It seems obvious that we preach with a goal of transforming lives with God’s Word. Yet I see so much focus given to the very different issue of ensuring recollection. This is why people take notes or preachers produce fill-in-the-blank handouts (so listeners will have a record of the points); this is why some preachers would rather die than not alliterate or perfectly parallel or absolutely assonate the main points of a message; this is why outlines are publicly projected by powerpoint. All to achieve the goal of recollection. The logic is clear – if people don’t remember the points, then they will not be able to carefully apply what they have heard in the realities of life.
1. Is it right to assume that people with a record of the points (either written or memorized) will seek to apply the lessons learned in normal life? We hope so, but as preachers we must admit this is quite removed from the preaching event. We might be able to influence the thinking of our listeners, but what about their will? It is wrong to assume that information alone will later move the will.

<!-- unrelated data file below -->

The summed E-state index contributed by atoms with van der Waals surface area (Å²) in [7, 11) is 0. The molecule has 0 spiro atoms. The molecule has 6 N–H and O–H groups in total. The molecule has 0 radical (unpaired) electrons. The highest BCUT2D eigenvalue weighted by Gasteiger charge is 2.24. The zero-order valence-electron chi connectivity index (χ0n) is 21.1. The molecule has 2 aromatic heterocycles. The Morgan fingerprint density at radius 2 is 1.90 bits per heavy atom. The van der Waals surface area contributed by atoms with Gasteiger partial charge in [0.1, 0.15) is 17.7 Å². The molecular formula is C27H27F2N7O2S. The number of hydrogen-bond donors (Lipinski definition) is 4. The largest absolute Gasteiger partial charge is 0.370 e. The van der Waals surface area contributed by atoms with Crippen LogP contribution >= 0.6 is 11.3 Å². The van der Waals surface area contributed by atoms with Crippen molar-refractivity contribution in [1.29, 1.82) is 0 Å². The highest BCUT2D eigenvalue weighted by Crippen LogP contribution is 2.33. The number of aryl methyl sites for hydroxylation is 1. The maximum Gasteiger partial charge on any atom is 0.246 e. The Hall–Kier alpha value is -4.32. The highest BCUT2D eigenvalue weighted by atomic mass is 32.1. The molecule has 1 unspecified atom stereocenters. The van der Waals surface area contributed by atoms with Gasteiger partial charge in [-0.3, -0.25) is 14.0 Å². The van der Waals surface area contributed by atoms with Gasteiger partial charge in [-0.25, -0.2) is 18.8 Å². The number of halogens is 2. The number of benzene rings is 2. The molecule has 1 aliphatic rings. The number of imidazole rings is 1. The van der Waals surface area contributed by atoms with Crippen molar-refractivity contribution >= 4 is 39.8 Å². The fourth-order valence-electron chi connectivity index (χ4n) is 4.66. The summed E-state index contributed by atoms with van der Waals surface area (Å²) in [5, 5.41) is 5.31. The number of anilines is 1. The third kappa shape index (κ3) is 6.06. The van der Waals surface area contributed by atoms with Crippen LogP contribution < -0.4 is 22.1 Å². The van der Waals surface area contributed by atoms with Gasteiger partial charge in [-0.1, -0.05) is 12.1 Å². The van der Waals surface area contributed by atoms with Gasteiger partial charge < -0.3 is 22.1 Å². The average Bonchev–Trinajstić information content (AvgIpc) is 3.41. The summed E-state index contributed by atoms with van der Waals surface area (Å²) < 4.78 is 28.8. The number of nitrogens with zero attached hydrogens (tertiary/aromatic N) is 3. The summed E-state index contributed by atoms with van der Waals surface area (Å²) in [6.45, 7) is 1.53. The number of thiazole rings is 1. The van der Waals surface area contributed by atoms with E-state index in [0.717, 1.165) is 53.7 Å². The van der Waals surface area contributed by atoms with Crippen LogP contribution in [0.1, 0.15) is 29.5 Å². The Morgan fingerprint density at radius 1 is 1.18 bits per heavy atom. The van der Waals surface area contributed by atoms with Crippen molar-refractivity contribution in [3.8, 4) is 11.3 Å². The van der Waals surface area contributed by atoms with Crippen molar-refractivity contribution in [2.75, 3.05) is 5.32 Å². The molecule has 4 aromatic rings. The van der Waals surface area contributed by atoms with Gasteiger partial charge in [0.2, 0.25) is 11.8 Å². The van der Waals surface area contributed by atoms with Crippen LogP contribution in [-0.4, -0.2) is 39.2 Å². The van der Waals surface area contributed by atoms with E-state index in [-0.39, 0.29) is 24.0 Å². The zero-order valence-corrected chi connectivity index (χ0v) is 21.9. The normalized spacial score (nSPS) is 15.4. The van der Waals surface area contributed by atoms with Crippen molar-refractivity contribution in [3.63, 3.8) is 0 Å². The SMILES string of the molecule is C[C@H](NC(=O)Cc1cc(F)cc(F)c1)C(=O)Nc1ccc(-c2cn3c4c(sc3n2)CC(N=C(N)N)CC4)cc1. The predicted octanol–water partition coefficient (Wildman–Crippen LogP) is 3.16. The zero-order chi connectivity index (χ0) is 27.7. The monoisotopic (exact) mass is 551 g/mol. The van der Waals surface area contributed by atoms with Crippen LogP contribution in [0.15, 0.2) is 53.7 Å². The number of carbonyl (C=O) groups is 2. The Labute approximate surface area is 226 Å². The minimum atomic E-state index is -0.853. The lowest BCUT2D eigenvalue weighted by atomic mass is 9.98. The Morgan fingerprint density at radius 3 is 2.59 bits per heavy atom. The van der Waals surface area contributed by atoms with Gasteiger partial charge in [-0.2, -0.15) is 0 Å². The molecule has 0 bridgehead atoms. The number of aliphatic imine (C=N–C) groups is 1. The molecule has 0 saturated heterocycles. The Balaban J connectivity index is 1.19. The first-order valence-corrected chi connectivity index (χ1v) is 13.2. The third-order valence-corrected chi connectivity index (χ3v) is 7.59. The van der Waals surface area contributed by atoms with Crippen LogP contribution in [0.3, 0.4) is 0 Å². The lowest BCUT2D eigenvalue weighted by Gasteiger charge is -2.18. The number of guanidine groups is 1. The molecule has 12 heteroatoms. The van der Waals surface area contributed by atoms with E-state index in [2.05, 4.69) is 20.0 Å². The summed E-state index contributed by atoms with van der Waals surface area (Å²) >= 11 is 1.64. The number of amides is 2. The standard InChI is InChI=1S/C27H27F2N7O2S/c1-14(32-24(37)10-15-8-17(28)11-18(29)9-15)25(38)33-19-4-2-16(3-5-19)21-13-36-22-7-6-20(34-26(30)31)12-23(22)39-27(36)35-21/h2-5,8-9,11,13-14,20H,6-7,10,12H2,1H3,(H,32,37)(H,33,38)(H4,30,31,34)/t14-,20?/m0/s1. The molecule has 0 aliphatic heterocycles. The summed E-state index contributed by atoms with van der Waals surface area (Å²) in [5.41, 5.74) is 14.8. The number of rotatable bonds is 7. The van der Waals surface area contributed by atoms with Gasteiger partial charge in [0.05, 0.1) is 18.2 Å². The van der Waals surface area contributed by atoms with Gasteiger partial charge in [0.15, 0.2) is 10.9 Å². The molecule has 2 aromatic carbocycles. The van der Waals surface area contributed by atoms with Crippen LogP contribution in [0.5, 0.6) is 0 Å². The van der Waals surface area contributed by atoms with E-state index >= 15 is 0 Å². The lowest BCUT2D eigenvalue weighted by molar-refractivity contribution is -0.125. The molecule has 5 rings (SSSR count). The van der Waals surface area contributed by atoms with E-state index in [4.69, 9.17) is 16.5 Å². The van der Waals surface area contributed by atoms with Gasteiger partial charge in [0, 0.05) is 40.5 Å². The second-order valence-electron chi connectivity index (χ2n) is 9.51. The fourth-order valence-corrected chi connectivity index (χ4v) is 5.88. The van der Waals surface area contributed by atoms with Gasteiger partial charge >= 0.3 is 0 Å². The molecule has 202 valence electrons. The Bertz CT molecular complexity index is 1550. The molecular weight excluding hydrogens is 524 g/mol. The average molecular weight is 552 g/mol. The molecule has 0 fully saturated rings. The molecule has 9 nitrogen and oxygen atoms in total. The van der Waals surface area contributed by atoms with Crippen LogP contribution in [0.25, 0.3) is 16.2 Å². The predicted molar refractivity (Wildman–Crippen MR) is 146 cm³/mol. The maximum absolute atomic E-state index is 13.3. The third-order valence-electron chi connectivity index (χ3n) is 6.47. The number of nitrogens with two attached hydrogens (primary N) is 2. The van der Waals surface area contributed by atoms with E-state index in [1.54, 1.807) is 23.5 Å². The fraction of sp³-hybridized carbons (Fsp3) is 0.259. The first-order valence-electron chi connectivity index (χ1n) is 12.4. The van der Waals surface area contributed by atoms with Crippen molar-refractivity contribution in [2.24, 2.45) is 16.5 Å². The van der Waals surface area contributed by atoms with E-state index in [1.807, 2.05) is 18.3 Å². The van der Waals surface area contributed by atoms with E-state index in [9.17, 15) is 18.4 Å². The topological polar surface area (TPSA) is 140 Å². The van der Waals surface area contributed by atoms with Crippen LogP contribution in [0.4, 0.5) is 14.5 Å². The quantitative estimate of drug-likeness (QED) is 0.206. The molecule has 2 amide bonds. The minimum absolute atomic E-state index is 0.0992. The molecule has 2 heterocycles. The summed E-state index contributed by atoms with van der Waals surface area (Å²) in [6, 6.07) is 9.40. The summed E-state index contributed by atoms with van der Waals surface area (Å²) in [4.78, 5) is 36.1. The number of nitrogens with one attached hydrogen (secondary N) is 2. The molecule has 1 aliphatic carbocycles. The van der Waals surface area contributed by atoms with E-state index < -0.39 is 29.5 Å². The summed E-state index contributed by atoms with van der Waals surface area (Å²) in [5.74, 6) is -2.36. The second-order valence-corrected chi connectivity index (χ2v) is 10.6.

2. A life is transformed at a deeper level than the mind or the will. Both the mind and the will are subject to the motive centre of the human being – the heart. It is the values of the heart that allow a mind to weigh information, and the values of the heart determine the decisions of the will. If people are not applying what we preach, the problem is probably not their memory. The problem is the heart. So instead of preaching so the mind can remember, we must preach so the heart is changed.
3. Much preaching targets primarily the mind (intellectual or informational preaching), or the will (exhortational or guilt-inducing preaching). Truly biblical preaching must target the heart. How terrible would it be to produce a fruit of right-thinking and right-living people whose hearts remain cold toward Christ?
D.M. Lloyd-Jones stated the following in reference to Jonathan Edwards:
“The first and primary object of preaching is not just to give information, it is, as Edwards says, to produce an impression. It is the impression at the time that matters, even more than what you can remember subsequently. In this respect, Edwards is, in a sense, critical of what was a prominent puritan custom and practice. The puritan father would catechize and question the children as to what the preacher had said. Edwards, in my opinion, has the true notion of preaching. It is not primarily to impart information, and while you are writing your notes you may be missing something of the impact of the Spirit.”
(Quoted by Tim Keller in lectures given at GCTS, 2006.)